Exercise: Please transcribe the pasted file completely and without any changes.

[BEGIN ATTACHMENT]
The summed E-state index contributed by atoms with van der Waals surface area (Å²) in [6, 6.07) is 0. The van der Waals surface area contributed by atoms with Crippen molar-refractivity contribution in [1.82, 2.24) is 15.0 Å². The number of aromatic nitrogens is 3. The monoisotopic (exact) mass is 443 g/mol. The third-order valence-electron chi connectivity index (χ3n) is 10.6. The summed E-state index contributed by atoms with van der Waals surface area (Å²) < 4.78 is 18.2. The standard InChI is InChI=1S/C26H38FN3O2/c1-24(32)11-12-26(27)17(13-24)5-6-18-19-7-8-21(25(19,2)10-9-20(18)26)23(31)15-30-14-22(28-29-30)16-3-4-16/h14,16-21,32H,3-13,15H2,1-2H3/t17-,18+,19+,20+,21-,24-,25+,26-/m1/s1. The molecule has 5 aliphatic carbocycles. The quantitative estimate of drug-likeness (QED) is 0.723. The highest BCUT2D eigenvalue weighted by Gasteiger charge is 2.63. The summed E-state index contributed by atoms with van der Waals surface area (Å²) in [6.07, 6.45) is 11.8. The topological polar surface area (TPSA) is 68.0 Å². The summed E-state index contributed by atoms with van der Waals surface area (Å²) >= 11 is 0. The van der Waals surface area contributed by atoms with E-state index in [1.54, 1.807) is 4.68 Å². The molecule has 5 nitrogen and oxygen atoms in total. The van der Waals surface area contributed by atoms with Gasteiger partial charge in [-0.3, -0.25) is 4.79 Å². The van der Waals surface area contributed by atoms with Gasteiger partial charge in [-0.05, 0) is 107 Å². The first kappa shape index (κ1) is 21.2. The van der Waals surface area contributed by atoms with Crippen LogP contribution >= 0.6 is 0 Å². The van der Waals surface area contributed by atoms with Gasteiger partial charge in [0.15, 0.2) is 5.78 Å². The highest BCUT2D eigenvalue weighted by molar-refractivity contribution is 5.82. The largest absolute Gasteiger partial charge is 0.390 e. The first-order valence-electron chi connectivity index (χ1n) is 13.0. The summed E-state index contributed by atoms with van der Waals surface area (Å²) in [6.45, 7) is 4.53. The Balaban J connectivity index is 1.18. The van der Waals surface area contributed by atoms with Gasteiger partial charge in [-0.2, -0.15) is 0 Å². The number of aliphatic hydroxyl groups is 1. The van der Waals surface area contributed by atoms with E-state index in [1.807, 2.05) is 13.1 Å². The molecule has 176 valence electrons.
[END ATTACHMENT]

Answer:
The summed E-state index contributed by atoms with van der Waals surface area (Å²) in [6, 6.07) is 0. The van der Waals surface area contributed by atoms with Crippen molar-refractivity contribution in [1.82, 2.24) is 15.0 Å². The number of aromatic nitrogens is 3. The monoisotopic (exact) mass is 443 g/mol. The third-order valence-electron chi connectivity index (χ3n) is 10.6. The summed E-state index contributed by atoms with van der Waals surface area (Å²) < 4.78 is 18.2. The standard InChI is InChI=1S/C26H38FN3O2/c1-24(32)11-12-26(27)17(13-24)5-6-18-19-7-8-21(25(19,2)10-9-20(18)26)23(31)15-30-14-22(28-29-30)16-3-4-16/h14,16-21,32H,3-13,15H2,1-2H3/t17-,18+,19+,20+,21-,24-,25+,26-/m1/s1. The molecule has 5 aliphatic carbocycles. The quantitative estimate of drug-likeness (QED) is 0.723. The highest BCUT2D eigenvalue weighted by Gasteiger charge is 2.63. The summed E-state index contributed by atoms with van der Waals surface area (Å²) in [6.07, 6.45) is 11.8. The topological polar surface area (TPSA) is 68.0 Å². The summed E-state index contributed by atoms with van der Waals surface area (Å²) >= 11 is 0. The van der Waals surface area contributed by atoms with E-state index in [1.54, 1.807) is 4.68 Å². The molecule has 5 nitrogen and oxygen atoms in total. The van der Waals surface area contributed by atoms with Gasteiger partial charge in [-0.3, -0.25) is 4.79 Å². The van der Waals surface area contributed by atoms with Gasteiger partial charge in [-0.05, 0) is 107 Å². The first kappa shape index (κ1) is 21.2. The van der Waals surface area contributed by atoms with Crippen LogP contribution >= 0.6 is 0 Å². The van der Waals surface area contributed by atoms with Gasteiger partial charge in [0.15, 0.2) is 5.78 Å². The highest BCUT2D eigenvalue weighted by molar-refractivity contribution is 5.82. The largest absolute Gasteiger partial charge is 0.390 e. The first-order valence-electron chi connectivity index (χ1n) is 13.0. The summed E-state index contributed by atoms with van der Waals surface area (Å²) in [6.45, 7) is 4.53. The Balaban J connectivity index is 1.18. The van der Waals surface area contributed by atoms with Gasteiger partial charge in [-0.2, -0.15) is 0 Å². The number of aliphatic hydroxyl groups is 1. The van der Waals surface area contributed by atoms with E-state index in [1.807, 2.05) is 13.1 Å². The molecule has 176 valence electrons.